Dec 052017
 
Program and source for beginners to learn stacks in pPASCAL. simple. documentation incl.
File OPSTACK.ZIP from The Programmer’s Corner in
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Program and source for beginners to learn stacks in pPASCAL. simple. documentation incl.
File Name File Size Zip Size Zip Type
OPSTACK.EXE 6272 4557 deflated
OPSTACK.PAS 4156 1685 deflated
OPSTACK.TXT 4729 1867 deflated

Download File OPSTACK.ZIP Here

Contents of the OPSTACK.TXT file


OPSTACK! (C)1995 by Matt Hum
aka. Matt's Mathematical Gizmo Solver
All Rights Reserved

INTRODUCTION:
------------
This program is distributed to the Public Domain for use by people learning
PASCAL as a language. This is an example on usage of stacks. You may do
anything you wish to this piece of code, as long as I am not held responsible
for any damages that can occur from this piece of software or any modifications
made to the source by the user, or any virii in the software, as this software
is distributed VIRUS-FREE.

FULLY PARENTHIZED EXPRESSIONS:
-----------------------------
This program solves fully parenthisized mathematical equations. It will
understand the four basic mathematical operations:
+ Addition
- Subtraction
* Multiplcation
/ Division
NOTE: this program will not work with floating point real values, so the values
returned in the division, will be the whole number answer. for example:
7/3=2
4/3=1
1/2=0
the equation does have to be parenthized. this is
(a+b)
through this equation, an equation can be added upon to make it seem fairly
complex. one way of expansion is:
((a+b)*c)
this way there is no doubt of how the equation is to be solved (disregarding the
order of operations). For this matter:
(((((5+3)-(2*2))+6)*3)/2)
this equation will be solved in the following operation:
(((((8)-(4))+6)*3)/2)
((((4)+6)*3)/2)
(((10)*3)/2)
((30)/2)
15
your final answer is 15. this is an explanation of a fully parenthized
equation.

HOW IT WORKS:
------------
this program uses stacks. it has 2 seperate stacks. one stores numbers, and
the other stores operations. for information on stacks, see below. the program
reads in the characters, and it pushes them onto the number stack. if it comes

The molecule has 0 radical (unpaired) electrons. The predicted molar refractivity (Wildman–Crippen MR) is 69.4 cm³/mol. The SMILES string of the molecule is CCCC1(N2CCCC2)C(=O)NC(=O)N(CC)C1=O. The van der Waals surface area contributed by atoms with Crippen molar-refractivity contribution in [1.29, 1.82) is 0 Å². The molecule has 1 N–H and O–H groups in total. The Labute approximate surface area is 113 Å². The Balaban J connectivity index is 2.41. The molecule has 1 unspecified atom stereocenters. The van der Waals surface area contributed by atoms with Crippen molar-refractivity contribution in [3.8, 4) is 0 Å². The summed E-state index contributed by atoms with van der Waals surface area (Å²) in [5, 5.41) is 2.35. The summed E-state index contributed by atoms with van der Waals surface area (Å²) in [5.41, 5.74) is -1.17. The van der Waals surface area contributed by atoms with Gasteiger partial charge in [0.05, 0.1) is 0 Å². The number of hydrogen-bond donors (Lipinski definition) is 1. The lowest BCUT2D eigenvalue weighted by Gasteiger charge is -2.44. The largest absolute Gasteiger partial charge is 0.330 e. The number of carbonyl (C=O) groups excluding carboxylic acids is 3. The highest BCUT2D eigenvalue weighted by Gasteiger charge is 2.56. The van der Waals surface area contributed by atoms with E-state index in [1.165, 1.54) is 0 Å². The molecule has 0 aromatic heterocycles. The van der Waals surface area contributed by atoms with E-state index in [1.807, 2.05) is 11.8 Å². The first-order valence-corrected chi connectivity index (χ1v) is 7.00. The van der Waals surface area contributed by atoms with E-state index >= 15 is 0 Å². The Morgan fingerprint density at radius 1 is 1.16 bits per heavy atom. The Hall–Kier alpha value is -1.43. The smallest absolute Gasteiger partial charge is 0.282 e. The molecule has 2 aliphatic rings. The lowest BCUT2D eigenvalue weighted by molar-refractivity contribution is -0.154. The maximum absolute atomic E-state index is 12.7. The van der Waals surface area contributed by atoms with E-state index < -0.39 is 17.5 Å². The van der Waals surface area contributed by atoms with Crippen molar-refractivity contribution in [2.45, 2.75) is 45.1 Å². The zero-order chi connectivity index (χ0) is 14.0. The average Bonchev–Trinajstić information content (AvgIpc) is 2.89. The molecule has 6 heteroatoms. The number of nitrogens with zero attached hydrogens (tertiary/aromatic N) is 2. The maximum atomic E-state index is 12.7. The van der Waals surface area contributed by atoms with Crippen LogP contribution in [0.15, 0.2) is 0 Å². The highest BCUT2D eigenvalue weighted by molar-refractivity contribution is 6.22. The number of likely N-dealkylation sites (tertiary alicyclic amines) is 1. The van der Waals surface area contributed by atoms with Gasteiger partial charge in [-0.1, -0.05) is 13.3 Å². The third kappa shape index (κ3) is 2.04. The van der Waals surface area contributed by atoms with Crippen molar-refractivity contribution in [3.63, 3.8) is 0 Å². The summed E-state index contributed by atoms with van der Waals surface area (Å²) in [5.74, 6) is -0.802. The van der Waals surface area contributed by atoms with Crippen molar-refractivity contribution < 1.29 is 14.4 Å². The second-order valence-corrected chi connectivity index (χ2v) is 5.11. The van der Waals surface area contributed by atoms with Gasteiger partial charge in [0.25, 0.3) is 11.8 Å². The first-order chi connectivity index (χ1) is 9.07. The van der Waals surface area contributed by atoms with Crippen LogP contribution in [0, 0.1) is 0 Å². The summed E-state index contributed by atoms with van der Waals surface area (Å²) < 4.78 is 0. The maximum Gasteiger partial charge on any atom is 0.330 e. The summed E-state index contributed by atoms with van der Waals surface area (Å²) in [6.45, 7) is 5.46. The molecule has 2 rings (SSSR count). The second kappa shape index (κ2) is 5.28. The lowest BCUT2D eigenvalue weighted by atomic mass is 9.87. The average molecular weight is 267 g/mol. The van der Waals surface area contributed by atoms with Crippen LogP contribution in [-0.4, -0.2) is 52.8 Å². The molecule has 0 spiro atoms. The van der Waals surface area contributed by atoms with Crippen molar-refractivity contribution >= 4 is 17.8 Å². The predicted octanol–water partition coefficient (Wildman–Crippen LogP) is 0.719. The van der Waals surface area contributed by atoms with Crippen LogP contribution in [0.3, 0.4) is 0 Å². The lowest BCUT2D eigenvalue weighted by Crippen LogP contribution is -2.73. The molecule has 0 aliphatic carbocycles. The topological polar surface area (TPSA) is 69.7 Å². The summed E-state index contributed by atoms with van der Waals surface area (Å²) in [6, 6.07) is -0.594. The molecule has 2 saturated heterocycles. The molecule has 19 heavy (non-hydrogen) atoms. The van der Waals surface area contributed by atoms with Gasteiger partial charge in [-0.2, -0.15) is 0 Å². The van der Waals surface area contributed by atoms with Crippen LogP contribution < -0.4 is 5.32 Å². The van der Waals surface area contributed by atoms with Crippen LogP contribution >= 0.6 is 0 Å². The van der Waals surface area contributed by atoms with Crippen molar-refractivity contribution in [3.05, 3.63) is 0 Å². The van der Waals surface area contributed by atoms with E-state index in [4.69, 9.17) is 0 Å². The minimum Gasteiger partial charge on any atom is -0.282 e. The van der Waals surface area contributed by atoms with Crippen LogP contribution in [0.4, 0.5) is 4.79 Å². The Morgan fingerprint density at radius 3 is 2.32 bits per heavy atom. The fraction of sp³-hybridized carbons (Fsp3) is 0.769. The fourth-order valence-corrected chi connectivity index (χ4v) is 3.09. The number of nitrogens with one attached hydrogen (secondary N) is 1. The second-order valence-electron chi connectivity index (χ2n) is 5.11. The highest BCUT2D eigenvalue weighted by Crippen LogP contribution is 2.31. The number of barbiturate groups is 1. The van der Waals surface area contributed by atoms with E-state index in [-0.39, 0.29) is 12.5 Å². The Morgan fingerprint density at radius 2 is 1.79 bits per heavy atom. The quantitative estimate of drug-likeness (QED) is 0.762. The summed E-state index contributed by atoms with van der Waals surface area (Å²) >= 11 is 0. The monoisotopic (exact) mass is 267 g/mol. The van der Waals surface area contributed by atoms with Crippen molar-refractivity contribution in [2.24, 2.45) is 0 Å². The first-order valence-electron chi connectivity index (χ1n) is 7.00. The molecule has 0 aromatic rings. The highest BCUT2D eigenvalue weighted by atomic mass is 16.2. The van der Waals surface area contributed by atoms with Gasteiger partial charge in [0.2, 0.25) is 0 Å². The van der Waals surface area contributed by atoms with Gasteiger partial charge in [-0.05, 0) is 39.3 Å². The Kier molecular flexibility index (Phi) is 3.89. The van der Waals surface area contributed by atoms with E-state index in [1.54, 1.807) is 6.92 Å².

upon a operation, it pushes that onto the operation stack. when a closed, or
right parenthesis ")" is reached, it pops off the last 2 numbers, the last
operation, calculates the 2 numbers in memory with the operation it poped, and
pushes the answer onto the number stack. this way, the open, or left parentheses
"(" can almost be ignored! that's it. simple isn't it?
example: number operation
equation: ((((3+4)-(4-2))*3) stack stack
read in the data
3
3 +
4 3 +
on a ")" calculate the last 2
and push it 7
continue reading data 7 -
4 7 -
4 7 - -
2 4 7 - -
calculate 4-2 2 7 -
5
5 *
3 5 *
And at the end of the string
you have your answer -------------------> 15

STACKS:
------
a stack is a way of storing data. in a stack you can push(add) data, or
pop(remove) data from the stack. for stacks you push data onto the top of a
stack, and pop of the top of a stack. example:
current number current stack:
add to stack:
3 5 7 2
push stack 5 3
push stack 7 5 3
push stack 2 7 5 3
pop stack 7(in memory)
2(to push on stack) 5 3
push stack nil 2 5 3
that's the basics of a stack. one way to do this is to build this into a object.
some guidelines to follow:
1. don't get too complicated-complicated programs can often confuse the
programmer that wrote it, especially, if the programmer is inexperienced
2. if it doesn't work the first time, try, try again. this can be a little
frustrating, but i'll pay off, when you finally get it.
3. if it still doesn't work, try rewriting it. this can become monotonous,
but often this happens a lot in programming.
4. Enjoy programming. Have fun doing it.
Umm, that's all for now, look for other programs I release for beginners. Often
they will be written by either me, or in cooperation with Wavelength Software
Inc.

For any questions, comments, compliments (I hope)
you can reach me at the BioInsanity BBS
@(301)942-0504 between the hrs of 5pm-7am
or e-mail me on the internet at [email protected]


 December 5, 2017  Add comments

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